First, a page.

Death of Dystopia
Written by Kristen Simmons
As a writer of dystopian fiction, I’m often asked about the state of the genre—where I see it heading, and if the market is oversaturated.
The problem as I see it is this: dystopian stories (and I’m speaking primarily about young adult dystopian fiction here) hit a wave of popularity several years ago when Katniss volunteered as tribute. This wasn’t the first in the genre (or rather, subgenre, as dystopian stems from science fiction), and it certainly wouldn’t be the last. But the widespread interest in that story seemed to broaden the definition of the genre, specifically in young adult literature, to include a wide range of themes, including, perhaps most notably, an emphasis on romance and an introduction of diverse protagonists. Young adult literature often has a focus on the raw expression of youth—emotions experienced for the first time clashing with the developmental identity crisis involved in figuring out where one fits in the world. Add to that the pressure of choosing a faction (Divergent), an oppressive government (Legend), or the walls literally closing in (Mazerunner) and you’ve got something pretty intense. I see why people are attracted to it. I am.
Let me interrupt this broadcast for a small confession. I am the first to claim my own ignorance on the subject. The Article 5 series is classified as dystopian. My next book—The Glass Arrow—is as well. Did I sit down intent on writing within those specifications? Nope. I wrote the story that came into my head, and was just lucky enough that someone wanted to read it. This means that everything I’ve said thus far could be completely out in left field. Or, I could be like a great many writers who do the same thing: Write the story, and let the people who are good at marketing do their jobs.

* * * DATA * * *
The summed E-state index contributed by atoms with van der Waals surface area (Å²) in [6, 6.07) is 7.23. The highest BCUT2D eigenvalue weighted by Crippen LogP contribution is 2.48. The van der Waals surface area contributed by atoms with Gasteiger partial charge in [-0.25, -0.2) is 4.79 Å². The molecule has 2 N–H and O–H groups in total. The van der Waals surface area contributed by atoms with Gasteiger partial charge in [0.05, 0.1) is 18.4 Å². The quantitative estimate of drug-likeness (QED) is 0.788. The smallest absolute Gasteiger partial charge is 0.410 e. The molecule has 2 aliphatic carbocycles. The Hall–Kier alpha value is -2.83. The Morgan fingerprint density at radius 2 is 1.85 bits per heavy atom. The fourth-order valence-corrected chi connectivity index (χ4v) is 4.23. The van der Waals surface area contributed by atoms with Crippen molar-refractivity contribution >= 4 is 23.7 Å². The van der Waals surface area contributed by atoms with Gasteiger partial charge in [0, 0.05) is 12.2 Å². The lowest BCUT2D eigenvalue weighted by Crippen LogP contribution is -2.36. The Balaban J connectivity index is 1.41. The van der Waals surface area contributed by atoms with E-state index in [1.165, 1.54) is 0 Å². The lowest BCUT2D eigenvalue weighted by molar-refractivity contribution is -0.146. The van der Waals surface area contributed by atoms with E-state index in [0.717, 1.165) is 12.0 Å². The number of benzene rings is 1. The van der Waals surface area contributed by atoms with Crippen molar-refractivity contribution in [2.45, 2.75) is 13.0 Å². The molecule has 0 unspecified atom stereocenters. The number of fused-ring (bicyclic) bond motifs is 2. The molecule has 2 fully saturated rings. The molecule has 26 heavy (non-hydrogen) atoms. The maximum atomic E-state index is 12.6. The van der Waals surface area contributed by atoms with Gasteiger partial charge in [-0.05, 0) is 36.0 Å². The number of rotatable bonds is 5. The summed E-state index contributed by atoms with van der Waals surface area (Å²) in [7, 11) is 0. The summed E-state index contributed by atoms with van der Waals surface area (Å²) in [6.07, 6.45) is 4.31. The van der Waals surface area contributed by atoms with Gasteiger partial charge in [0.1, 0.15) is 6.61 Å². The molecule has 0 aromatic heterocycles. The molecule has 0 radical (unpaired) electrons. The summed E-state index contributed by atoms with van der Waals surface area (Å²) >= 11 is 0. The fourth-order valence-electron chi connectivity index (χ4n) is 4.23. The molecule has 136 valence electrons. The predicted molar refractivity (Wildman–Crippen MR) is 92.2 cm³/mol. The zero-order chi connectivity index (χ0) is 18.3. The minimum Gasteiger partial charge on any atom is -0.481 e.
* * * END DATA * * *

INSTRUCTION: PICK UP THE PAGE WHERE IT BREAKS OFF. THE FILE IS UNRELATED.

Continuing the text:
So what is the current state of dystopia? And where is it heading? Honestly, I think it’s doing all right. Yes, there has been a huge focus on it in recent years. Yes, there is a strong-voiced contingency who shout Fahrenheit 451! 1984! Brave New World! (I am the one shouting The Handmaid’s Tale and The Road, just for the record.)
Young adult dystopian fiction incorporates a melting pot of issues, topics, and voices, but if you strip it down to its roots, you’ll likely find the following major headings:
- Problems with the government (too little or too much or much too much),
- Economic or class issues (no money or an overwhelming divide between classes), and
- Oppression in some form (in my new book, The Glass Arrow, women are oppressed.)
I’m not a historian, but I think the human race has bumped up against these issues before. I know every single time I turn on the news I see them. Do I think these things will be problems in the future? Yes. Is that bleak? Maybe a little. But I hope we’ll persevere. And that, my friends, is what dystopian literature is all about. Not the ugliness of our world, but the beauty of our resilience. Not the way we despair, but the fight that drives us to survive despite the circumstances.
The Glass Arrow continues on the path forged by The Handmaid’s Tale. It’s a story about female persecution, where women are reduced to their ability to conceive. Aya, the protagonist, is caught, hiding in the mountains, by a hunting party of wealthy men from the city. Like other young adult stories, the pace is quick, the stakes are high, and there is an element of romance, focusing, like in Offred’s story, on the conceptualization of Aya’s identity as a woman in a highly discriminatory world. I cannot live up to Atwood’s greatness, but I’ll tell you this: Aya doesn’t let the bastards grind her down. It is my intention, after all, that this story be about hope.
Writers write about life and truth, despite setting, despite origin, despite genre. We magnify reality through a fictional lens. So do I feel the genre is on its way out? Not really. Even if the name changes, the concepts will still exist, and somewhere, someone will write about them.
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(This is a rerun of a post that originally ran on February 2, 2015.)